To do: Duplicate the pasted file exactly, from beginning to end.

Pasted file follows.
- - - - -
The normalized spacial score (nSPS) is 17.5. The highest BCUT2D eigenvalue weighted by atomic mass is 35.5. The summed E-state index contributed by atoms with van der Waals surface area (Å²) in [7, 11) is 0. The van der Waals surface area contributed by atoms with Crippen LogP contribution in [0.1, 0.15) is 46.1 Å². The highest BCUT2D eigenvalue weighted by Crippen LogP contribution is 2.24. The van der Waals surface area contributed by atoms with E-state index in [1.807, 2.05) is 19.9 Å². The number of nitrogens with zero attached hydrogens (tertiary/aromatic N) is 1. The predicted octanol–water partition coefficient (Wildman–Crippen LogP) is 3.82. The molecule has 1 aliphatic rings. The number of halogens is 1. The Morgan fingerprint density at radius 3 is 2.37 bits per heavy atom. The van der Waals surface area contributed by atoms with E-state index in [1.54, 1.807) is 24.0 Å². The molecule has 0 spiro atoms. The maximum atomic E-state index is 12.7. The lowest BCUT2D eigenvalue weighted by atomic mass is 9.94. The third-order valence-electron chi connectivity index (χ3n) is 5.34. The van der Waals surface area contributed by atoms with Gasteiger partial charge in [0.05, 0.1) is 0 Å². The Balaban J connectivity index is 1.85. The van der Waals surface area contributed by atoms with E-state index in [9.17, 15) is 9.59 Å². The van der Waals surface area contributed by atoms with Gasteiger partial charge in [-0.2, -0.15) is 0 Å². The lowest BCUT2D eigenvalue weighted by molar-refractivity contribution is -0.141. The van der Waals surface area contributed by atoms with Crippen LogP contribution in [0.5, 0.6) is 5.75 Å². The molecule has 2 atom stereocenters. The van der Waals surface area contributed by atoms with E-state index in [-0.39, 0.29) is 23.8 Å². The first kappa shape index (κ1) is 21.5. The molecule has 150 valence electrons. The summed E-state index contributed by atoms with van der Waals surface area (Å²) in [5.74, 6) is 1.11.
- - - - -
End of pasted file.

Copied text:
The normalized spacial score (nSPS) is 17.5. The highest BCUT2D eigenvalue weighted by atomic mass is 35.5. The summed E-state index contributed by atoms with van der Waals surface area (Å²) in [7, 11) is 0. The van der Waals surface area contributed by atoms with Crippen LogP contribution in [0.1, 0.15) is 46.1 Å². The highest BCUT2D eigenvalue weighted by Crippen LogP contribution is 2.24. The van der Waals surface area contributed by atoms with E-state index in [1.807, 2.05) is 19.9 Å². The number of nitrogens with zero attached hydrogens (tertiary/aromatic N) is 1. The predicted octanol–water partition coefficient (Wildman–Crippen LogP) is 3.82. The molecule has 1 aliphatic rings. The number of halogens is 1. The Morgan fingerprint density at radius 3 is 2.37 bits per heavy atom. The van der Waals surface area contributed by atoms with E-state index in [1.54, 1.807) is 24.0 Å². The molecule has 0 spiro atoms. The maximum atomic E-state index is 12.7. The lowest BCUT2D eigenvalue weighted by atomic mass is 9.94. The third-order valence-electron chi connectivity index (χ3n) is 5.34. The van der Waals surface area contributed by atoms with Gasteiger partial charge in [0.05, 0.1) is 0 Å². The Balaban J connectivity index is 1.85. The van der Waals surface area contributed by atoms with E-state index in [9.17, 15) is 9.59 Å². The van der Waals surface area contributed by atoms with Gasteiger partial charge in [-0.2, -0.15) is 0 Å². The lowest BCUT2D eigenvalue weighted by molar-refractivity contribution is -0.141. The van der Waals surface area contributed by atoms with Crippen LogP contribution in [0.5, 0.6) is 5.75 Å². The molecule has 2 atom stereocenters. The van der Waals surface area contributed by atoms with E-state index in [-0.39, 0.29) is 23.8 Å². The first kappa shape index (κ1) is 21.5. The molecule has 150 valence electrons. The summed E-state index contributed by atoms with van der Waals surface area (Å²) in [5.74, 6) is 1.11.